I've only read one Maarten 't Hart novel and have now bought the new one. But I agree, from reading the blurbs and reviews, that you get the impression that he's got a bit stuck in a rut, regarding subject matter, involving a lonely teenage boy cycling around and finding some girl or other to fall in love with. Then agonising in a truly Dutch Protestant (for me Gereformeerd, Hervormd, whatever, are Protestant, i.e. not Roman Catholic) way about the stuffiness of his background. It cannot be denied that some Dutch Catholic and Jewish writers are more liberated, in this respect.
Sadly, I don't think that 't Hart has any choice about his Dame Edna Everage lookalike phase. The babbling classes in the fenced compound in Hilversum, and the weekly mags, will want to exploit this phenomenon in the same way that the weekly Vrij Nederland first exposed Adriaan van Dis' blatant plagiarism of an American author, then started interviewing him some time later to keep the "news about van Dis" bandwagon rolling. Media hype is the antithesis of a sound literary culture.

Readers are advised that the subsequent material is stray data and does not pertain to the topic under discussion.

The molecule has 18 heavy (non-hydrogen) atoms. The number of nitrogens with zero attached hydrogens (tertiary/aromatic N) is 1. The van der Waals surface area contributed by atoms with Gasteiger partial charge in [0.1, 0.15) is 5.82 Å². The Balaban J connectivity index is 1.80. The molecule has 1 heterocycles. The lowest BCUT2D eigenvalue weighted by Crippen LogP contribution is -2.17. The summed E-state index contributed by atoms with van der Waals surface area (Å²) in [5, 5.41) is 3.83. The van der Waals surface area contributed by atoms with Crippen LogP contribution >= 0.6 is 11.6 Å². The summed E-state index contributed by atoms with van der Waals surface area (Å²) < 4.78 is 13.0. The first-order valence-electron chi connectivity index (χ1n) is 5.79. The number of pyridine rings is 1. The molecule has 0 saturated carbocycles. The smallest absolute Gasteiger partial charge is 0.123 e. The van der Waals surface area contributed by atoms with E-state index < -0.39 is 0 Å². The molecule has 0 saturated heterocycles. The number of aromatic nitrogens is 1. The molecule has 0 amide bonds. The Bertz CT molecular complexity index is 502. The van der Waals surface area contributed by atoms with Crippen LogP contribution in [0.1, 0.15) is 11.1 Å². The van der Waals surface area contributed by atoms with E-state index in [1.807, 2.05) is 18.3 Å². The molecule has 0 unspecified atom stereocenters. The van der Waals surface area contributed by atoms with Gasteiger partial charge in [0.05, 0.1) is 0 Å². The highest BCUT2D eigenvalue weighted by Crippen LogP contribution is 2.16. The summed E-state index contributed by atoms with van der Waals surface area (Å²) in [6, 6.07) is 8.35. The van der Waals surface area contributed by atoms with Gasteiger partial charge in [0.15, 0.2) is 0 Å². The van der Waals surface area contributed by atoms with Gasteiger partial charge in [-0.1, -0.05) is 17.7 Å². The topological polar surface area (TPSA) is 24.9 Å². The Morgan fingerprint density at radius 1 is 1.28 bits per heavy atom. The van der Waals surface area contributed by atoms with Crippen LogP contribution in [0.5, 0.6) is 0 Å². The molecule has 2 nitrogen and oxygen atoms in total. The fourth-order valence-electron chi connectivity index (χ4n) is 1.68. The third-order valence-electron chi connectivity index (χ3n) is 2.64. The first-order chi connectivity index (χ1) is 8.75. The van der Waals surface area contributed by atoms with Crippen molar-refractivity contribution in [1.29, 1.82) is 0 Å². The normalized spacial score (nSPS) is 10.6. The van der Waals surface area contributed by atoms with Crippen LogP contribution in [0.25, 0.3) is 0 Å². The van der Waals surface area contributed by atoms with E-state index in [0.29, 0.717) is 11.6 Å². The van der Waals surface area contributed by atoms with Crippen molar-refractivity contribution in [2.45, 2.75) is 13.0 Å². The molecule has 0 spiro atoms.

I opened one of the sections of my Dutch daily Trouw this morning and what did I see: an interview with Dutch author of 30 years' standing, Oek de Jong. The interview looks interesting, but the first paragraph is nevertheless off-putting:
Which means:Ik heb een echte gereformeerde opvoeding gehad, het hele pakket: ik zat op christelijke scholen, ik ging op zondag twee keer naar de kerk en ik was ? dat heb ik nog eens uitgerekend ? wel zes of zeven keer per dag bij een gebedsmoment aanwezig. God was, binnen die opvoeding, een vanzelfsprekendheid. Maar ik ben van nature een scepticus: ik begon al snel te twijfelen.